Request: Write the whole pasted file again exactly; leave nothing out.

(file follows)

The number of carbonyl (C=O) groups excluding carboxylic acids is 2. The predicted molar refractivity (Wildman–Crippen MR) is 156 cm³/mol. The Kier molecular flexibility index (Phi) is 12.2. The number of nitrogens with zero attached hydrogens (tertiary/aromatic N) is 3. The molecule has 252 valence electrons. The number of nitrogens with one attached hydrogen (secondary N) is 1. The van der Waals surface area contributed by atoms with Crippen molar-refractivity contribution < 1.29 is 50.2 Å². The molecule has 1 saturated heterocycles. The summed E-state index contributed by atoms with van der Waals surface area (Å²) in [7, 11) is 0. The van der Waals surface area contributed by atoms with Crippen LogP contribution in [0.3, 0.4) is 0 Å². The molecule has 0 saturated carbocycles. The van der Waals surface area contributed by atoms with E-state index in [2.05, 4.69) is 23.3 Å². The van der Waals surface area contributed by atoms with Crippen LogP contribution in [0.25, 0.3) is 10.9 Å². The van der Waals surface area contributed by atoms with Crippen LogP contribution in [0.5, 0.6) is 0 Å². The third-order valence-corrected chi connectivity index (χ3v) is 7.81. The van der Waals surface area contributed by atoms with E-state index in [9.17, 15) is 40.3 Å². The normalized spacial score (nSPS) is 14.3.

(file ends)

The number of carbonyl (C=O) groups excluding carboxylic acids is 2. The predicted molar refractivity (Wildman–Crippen MR) is 156 cm³/mol. The Kier molecular flexibility index (Phi) is 12.2. The number of nitrogens with zero attached hydrogens (tertiary/aromatic N) is 3. The molecule has 252 valence electrons. The number of nitrogens with one attached hydrogen (secondary N) is 1. The van der Waals surface area contributed by atoms with Crippen molar-refractivity contribution < 1.29 is 50.2 Å². The molecule has 1 saturated heterocycles. The summed E-state index contributed by atoms with van der Waals surface area (Å²) in [7, 11) is 0. The van der Waals surface area contributed by atoms with Crippen LogP contribution in [0.3, 0.4) is 0 Å². The molecule has 0 saturated carbocycles. The van der Waals surface area contributed by atoms with E-state index in [2.05, 4.69) is 23.3 Å². The van der Waals surface area contributed by atoms with Crippen LogP contribution in [0.25, 0.3) is 10.9 Å². The van der Waals surface area contributed by atoms with Crippen LogP contribution in [0.5, 0.6) is 0 Å². The third-order valence-corrected chi connectivity index (χ3v) is 7.81. The van der Waals surface area contributed by atoms with E-state index in [9.17, 15) is 40.3 Å². The normalized spacial score (nSPS) is 14.3.